Nasdaq (Nasdaq:NDAQ), the second-largest exchange in the world by market capitalization, has reported its trading volumes and metrics for the month ending January 2016, having shown a relative stagnation in its global equities business, according to a Nasdaq statement.
During January 2016, Nasdaq was unable to shake out of a tight consolidation afflicting the exchange since November – this was reflected in a figure of just 76.0 million contracts across its US equities derivatives business, unchanged MoM from 76.0 million contracts in December 2015. This figure is much weaker however, when measured across a yearly timeframe, with January 2016’s metrics constituting a fall of -16.5% YoY from 91.0 million contracts in January 2015.
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By extension, Nasdaq’s European equity derivatives also posted lackluster results, falling to 8.9 million contracts in January 2016, down -2.2% MoM from 9.1 million contracts in December 2015. This decline was pared however over a yearly period, securing a slight 2.3% YoY growth from 8.7 million contracts in January 2015.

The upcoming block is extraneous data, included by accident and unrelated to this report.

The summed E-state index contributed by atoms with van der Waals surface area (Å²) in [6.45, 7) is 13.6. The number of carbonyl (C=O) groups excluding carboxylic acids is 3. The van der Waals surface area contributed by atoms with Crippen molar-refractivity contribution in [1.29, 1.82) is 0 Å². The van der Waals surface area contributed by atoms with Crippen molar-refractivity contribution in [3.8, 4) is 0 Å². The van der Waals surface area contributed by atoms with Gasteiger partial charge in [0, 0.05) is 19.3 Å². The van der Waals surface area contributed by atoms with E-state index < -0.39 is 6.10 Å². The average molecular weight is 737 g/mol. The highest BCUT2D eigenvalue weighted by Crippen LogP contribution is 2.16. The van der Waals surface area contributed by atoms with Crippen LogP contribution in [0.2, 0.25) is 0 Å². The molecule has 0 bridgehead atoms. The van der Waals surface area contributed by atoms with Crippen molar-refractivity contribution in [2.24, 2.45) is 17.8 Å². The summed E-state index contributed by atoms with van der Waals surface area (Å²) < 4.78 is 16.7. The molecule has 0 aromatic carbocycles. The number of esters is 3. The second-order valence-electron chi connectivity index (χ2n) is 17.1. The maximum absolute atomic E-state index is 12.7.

FICC Business Shows Poor Results
January 2016’s results noticeably higher across Nasdaq’s Fixed Income, Currencies and Commodities business (FICC). In particular, US Fixed income volume (in billion USD traded) yielded $2,061 for the month ending January 2016. This corresponds to a robust climb of 22.6% MoM from $1,681 in December 2015 – the latest figures also illustrate a fall of -30.15 YoY from $2,952 in December 2015.
In terms of European fixed income however, January 2016 was a different matter entirely, orchestrating a sizable dive in volumes MoM. January 2016 saw just 1.6 million contracts, down -38.4% MoM from 2.6 million contracts, in December 2015 and -15.8% YoY from 1.9 million contracts in January 2015.
Last month, Nasdaq (Nasdaq:NDAQ) disclosed its Q4 2015 financial results, capping off a mixed year of revenues and other pertinent figures across its global business. More specifically, Nasdaq’s Q4 2015 net revenues came in at $536 million, up 4.0% YoY from $517 million in Q4 2014. By and large this figure was driven by a $37.0 million operational gain across its operations, despite the prevalence of a -$18.0 million negative impact incurred from foreign exchange (FX) rates.